When you use this package, the \index and \printindex commands take an optional argument which is an internal name for the index. To define a new index, use the \newindex command in the preamble:

\usepackage{index}
\newindex{person}{pdx}{pnd}{Index of named persons}
\newindex{symbol}{sdx}{snd}{Index of symbolism}

\begin{document}
Hello, \index*[person]{vanden}.

\printindex[person]
\printindex[symbol]
\end{document}

The first argument to \newindex is the index's internal name which you then pass to \index and \printindex. The last argument is the title that appears before the index. The second and third argument are the extensions used for the temporary files for the index. For the example above, you'd run makeindex as

makeindex -t mydoc.plg -o mydoc.pnd mydoc.pdx
makeindex -t mydoc.slg -o mydoc.snd mydoc.sdx
1

Here's a completely different approach that doesn't use \index but instead uses glossaries-extra and bib2gls. First the terms used in the document are defined in one or more .bib files. For example, vegetables.bib starts with:

% Encoding: UTF-8

@entry{cabbage,
  name={cabbage},
  description={vegetable with thick green or purple leaves},
  identifier={vegetable}
}

@entry{brussels-sprout,
  name={Brussels sprout},
  description={small leafy green vegetable buds},
  identifier={vegetable}
}

@entry{artichoke,
  name={artichoke},
  description={a variety of thistle cultivated as food},
  identifier={vegetable}
}

The sample-multi2.tex example file defines a list for each type:

\newglossary*{bacteria}{Bacteria}
\newglossary*{markuplanguage}{Markup Languages}
\newglossary*{vegetable}{Vegetables}
\newglossary*{mineral}{Minerals}
\newglossary*{animal}{Animals}
\newglossary*{chemical}{Chemical Formula}
\newglossary*{baseunit}{SI Units}
\newglossary*{measurement}{Measurements}
\newglossary*{film}{Films}
\newglossary*{book}{Books}
\newglossary*{person}{People}
\newglossary*{mediacontrol}{Media Control Symbols}
\newglossary*{information}{Information Symbols}
\newglossary*{weather}{Weather Symbols}

The required .bib files are identified in the document with \GlsXtrLoadResources. The above example file is quite complicated (the result is sample-multi2.pdf), so here's a simplified version that just uses vegetables.bib:

\documentclass{book}

\usepackage[
  record,% using bib2gls
  nostyles,stylemods={bookindex},
  nomain,% don't create default 'main' glossary
  index% create index list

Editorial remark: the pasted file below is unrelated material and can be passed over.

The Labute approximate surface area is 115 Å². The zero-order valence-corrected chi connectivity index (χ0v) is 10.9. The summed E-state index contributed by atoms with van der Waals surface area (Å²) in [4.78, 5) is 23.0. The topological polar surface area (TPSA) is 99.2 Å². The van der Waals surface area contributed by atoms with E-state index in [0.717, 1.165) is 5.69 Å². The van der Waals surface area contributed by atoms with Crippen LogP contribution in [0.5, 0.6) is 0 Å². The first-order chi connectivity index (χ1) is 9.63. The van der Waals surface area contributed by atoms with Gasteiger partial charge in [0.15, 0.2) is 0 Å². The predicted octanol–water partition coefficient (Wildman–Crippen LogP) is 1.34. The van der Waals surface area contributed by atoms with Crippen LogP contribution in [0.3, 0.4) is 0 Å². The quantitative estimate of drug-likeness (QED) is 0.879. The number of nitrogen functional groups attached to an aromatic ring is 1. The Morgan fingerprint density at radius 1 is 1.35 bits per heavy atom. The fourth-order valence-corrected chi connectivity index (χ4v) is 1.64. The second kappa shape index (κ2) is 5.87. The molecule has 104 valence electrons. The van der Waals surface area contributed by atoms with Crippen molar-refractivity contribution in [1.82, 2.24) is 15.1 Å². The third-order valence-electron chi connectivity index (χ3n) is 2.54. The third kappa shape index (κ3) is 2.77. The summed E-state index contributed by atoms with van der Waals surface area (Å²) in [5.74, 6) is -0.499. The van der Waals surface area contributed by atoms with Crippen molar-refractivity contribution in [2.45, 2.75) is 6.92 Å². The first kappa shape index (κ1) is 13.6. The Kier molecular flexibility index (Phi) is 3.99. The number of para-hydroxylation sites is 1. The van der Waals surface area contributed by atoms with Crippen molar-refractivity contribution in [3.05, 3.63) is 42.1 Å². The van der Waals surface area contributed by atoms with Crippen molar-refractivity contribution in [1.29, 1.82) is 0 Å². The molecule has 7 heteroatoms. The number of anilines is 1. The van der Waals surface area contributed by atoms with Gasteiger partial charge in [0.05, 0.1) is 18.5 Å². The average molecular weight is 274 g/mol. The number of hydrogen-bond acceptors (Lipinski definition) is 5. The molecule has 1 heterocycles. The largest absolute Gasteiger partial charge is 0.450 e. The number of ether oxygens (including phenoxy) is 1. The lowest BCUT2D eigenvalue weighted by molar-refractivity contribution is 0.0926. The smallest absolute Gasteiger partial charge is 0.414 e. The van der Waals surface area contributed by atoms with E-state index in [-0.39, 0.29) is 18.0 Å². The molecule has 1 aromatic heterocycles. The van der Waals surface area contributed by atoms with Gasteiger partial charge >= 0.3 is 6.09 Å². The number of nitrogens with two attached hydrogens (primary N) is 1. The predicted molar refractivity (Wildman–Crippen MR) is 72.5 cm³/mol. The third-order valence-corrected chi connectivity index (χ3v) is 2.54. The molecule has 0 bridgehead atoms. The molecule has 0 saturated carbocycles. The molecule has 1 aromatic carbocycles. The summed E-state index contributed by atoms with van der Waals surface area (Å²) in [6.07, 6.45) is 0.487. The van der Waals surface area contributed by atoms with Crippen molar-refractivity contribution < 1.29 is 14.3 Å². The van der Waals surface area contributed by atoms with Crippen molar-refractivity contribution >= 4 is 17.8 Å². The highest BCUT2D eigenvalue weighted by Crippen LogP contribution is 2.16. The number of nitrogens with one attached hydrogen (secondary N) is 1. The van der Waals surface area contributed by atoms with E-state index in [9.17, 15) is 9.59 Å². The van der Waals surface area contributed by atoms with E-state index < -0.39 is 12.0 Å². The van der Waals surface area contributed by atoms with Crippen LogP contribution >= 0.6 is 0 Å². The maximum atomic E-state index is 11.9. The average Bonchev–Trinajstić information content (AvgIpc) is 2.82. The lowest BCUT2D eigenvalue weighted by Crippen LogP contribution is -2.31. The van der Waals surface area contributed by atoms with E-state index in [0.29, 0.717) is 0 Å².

]{glossaries-extra}

% define custom list:
\newglossary*{vegetable}{Vegetables}

\GlsXtrLoadResources[
  src={vegetables},% data in vegetables.bib
  sort={en-GB},% sort by language identified by this locale
  entry-type-aliases={
   entry=dualindexentry% make @entry behave like @dualindexentry
 },
 field-aliases={
   identifier=category % convert identifier field to category field
 },
 type={index},
 dual-type={same as category}
]

\begin{document}
\chapter{Sample}

\Glspl{cabbage} are bigger than \glspl{brussels-sprout}.
An \gls{artichoke} is another type of vegetable.

\printunsrtglossary[type=vegetable,style=tree]
\printunsrtglossary[type=index,style=bookindex]

\end{document}

If the document is called myDoc.tex then the build process is:

pdflatex myDoc
bib2gls -g myDoc
pdflatex myDoc

First page:

Chapter 1 Sample. Cabbages are bigger than Brussels sprouts. An artichoke is another type of vegetable.

The list of vegetables doesn't show the locations (page numbers) where the term was used:

Vegetables artichoke a variety of thistle cultivated as food Brussels sprout small leafy green vegetable buds cabbage vegetable with thick green or purple leaves

The index does show the locations:

Index A artichoke, 1 B Brussels sprout, 1 C cabbage, 1

1

There is a new package manyind. It supports multiple indexes. There is just one index file and LaTeX knows how to find the indexes in there. One runs latex and makeindex as if there is just one index. No further programs are required. The user indicates what goes where with commands like \setindex{main}. See the documentation for details of use. See also the robustindex package. But all this fails for other alphabets.

  • Hi, since you are the maintainer of this package, could you please expand a bit your answer ? You can apply the hyperlink formatting by replacing {} by () – BambOo Apr 25 '18 at 14:42

Your Answer

By clicking “Post Your Answer”, you agree to our terms of service, privacy policy and cookie policy

Not the answer you're looking for? Browse other questions tagged or ask your own question.